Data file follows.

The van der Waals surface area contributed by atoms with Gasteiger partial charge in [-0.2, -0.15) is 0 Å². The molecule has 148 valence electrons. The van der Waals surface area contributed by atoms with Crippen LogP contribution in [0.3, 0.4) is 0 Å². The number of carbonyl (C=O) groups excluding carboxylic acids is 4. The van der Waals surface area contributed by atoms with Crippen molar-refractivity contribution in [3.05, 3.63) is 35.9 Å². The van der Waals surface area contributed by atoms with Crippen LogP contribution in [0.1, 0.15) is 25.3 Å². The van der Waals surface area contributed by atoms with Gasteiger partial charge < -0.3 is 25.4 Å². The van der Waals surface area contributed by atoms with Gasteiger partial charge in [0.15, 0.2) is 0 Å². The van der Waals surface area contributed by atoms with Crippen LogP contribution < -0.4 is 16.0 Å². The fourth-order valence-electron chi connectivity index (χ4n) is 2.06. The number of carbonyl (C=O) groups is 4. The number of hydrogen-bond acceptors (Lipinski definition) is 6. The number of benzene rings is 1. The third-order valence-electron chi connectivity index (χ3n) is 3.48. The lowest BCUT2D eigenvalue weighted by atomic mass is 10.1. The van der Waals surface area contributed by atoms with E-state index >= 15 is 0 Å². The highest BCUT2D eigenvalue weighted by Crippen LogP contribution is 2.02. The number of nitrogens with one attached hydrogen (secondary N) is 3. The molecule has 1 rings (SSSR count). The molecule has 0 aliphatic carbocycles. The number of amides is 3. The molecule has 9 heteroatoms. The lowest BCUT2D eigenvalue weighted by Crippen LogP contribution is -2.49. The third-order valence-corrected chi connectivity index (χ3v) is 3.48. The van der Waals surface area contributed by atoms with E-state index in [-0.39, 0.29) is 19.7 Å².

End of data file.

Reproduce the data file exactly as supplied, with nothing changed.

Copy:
The van der Waals surface area contributed by atoms with Gasteiger partial charge in [-0.2, -0.15) is 0 Å². The molecule has 148 valence electrons. The van der Waals surface area contributed by atoms with Crippen LogP contribution in [0.3, 0.4) is 0 Å². The number of carbonyl (C=O) groups excluding carboxylic acids is 4. The van der Waals surface area contributed by atoms with Crippen molar-refractivity contribution in [3.05, 3.63) is 35.9 Å². The van der Waals surface area contributed by atoms with Crippen LogP contribution in [0.1, 0.15) is 25.3 Å². The van der Waals surface area contributed by atoms with Gasteiger partial charge < -0.3 is 25.4 Å². The van der Waals surface area contributed by atoms with Gasteiger partial charge in [0.15, 0.2) is 0 Å². The van der Waals surface area contributed by atoms with Crippen LogP contribution < -0.4 is 16.0 Å². The fourth-order valence-electron chi connectivity index (χ4n) is 2.06. The number of carbonyl (C=O) groups is 4. The number of hydrogen-bond acceptors (Lipinski definition) is 6. The number of benzene rings is 1. The third-order valence-electron chi connectivity index (χ3n) is 3.48. The lowest BCUT2D eigenvalue weighted by atomic mass is 10.1. The van der Waals surface area contributed by atoms with E-state index >= 15 is 0 Å². The highest BCUT2D eigenvalue weighted by Crippen LogP contribution is 2.02. The number of nitrogens with one attached hydrogen (secondary N) is 3. The molecule has 1 rings (SSSR count). The molecule has 0 aliphatic carbocycles. The number of amides is 3. The molecule has 9 heteroatoms. The lowest BCUT2D eigenvalue weighted by Crippen LogP contribution is -2.49. The third-order valence-corrected chi connectivity index (χ3v) is 3.48. The van der Waals surface area contributed by atoms with E-state index in [-0.39, 0.29) is 19.7 Å².